Another common misperception is that there is some trade off between unemployment and inflation. Both Friedman and Phelps attacked this simplistic notion. Unemployment seems to have a "natural" (equilibrium) rate, which is determined by the structure and operation of the labour market and is consistent with stable inflation (NAIRU - Non Accelerating Inflation Rate of Unemployment).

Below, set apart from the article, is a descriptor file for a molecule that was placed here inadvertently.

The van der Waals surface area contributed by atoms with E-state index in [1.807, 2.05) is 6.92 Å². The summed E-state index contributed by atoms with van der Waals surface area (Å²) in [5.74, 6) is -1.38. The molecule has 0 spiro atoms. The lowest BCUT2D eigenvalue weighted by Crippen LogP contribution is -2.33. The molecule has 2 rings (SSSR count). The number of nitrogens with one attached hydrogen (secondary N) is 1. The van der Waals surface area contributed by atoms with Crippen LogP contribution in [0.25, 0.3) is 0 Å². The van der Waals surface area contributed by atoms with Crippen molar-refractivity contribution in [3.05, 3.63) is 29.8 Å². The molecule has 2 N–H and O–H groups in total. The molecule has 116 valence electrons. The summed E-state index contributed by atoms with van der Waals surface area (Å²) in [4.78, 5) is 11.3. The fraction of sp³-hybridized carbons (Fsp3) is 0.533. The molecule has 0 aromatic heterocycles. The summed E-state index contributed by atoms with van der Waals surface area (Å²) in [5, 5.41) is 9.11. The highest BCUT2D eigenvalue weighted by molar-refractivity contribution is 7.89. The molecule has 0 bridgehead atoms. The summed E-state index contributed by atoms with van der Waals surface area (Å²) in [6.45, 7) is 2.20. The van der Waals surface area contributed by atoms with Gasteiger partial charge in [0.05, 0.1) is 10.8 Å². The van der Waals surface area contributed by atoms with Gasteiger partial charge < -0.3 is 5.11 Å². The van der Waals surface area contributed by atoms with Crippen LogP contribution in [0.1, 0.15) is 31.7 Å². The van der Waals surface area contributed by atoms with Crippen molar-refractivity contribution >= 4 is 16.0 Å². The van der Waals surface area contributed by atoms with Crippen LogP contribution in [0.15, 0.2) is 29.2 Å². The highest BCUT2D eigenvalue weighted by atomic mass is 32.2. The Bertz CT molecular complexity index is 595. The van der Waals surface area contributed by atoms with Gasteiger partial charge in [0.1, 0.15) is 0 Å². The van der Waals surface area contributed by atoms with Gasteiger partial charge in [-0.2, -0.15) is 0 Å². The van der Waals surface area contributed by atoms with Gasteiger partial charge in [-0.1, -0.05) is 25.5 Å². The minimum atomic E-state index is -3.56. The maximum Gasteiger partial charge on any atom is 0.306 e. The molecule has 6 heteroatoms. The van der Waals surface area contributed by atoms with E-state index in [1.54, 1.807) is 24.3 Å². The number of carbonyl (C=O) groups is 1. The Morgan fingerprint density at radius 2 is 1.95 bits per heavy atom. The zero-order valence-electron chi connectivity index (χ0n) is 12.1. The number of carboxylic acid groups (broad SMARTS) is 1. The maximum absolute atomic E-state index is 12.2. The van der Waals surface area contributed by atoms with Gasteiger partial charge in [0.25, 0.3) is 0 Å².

NAIRU is not cast in stone. Employment subsidies, for instance, make low skilled workers employable and lower NAIRU. So do unilateral transfers which raise incomes. According to Phelps, big drops in unemployment need not greatly increase permanent inflation. Stiglitz calculated that America's NAIRU may have dropped by 1.5% due to increased competition in the markets for jobs and goods. These findings are supported by other prominent economists. Stiglitz concluded that NAIRU, in itself, is meaningless. It is the gap between the estimated NAIRU and the actual rate of unemployment that is a good predictor of inflation.